Home Read Classic Album Review: Chore | The Coastaline Fire

Classic Album Review: Chore | The Coastaline Fire

The Dunville rockers trade fire-breathing aggro for progressive rock on their third LP.

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This came out in 2002 – or at least that’s when I got it. Here’s what I said about it back then (with some minor editing):

 


There’s a fine line between being an angry young man and a bitter old coot.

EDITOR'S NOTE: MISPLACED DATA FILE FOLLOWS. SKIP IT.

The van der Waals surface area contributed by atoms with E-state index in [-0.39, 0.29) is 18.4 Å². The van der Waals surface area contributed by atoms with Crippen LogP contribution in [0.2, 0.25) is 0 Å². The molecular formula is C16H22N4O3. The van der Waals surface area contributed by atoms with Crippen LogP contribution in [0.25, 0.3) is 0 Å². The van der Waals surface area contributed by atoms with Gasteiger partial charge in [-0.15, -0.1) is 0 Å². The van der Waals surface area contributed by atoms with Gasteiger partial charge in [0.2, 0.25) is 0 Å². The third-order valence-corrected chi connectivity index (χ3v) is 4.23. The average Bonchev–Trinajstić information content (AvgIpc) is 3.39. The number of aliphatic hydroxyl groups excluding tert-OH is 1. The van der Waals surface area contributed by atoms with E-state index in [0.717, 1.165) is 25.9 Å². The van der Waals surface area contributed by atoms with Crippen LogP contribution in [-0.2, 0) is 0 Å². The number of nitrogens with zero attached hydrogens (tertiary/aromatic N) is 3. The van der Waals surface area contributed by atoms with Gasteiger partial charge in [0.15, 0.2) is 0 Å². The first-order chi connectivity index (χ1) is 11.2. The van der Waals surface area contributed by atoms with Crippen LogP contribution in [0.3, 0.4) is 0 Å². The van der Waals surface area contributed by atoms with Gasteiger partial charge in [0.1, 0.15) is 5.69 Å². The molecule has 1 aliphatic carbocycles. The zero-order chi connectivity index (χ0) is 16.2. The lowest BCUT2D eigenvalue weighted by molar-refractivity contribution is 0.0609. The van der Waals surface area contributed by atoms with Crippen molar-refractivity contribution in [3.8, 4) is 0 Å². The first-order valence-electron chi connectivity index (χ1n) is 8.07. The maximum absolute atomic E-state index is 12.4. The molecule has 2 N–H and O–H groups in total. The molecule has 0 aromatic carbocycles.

Dunnville, Ont. indie-rockers have been there and done the first one — and they’re smart enough to avoid the second. So, on their third full-length The Coastaline Fire, they take a step back from the fire-breathing aggro and bottom-heavy propulsion of their earlier albums and take a more progressive — as in progressive-rock — stance. The 11 tracks on this 45-minute album layer chugging, churning, syncopated guitar angles atop rock-solid drumbeats and basslines (though this time around, they have just one bassist instead of two) to underpin the band’s soaring, yowling vocals and tales of aging, decay, disillusionment and despair. If Rush had been a Seattle grunge band, they might have sounded a little like the new model Chore. Just call them New World Men. And call this CD their Caress of Steel.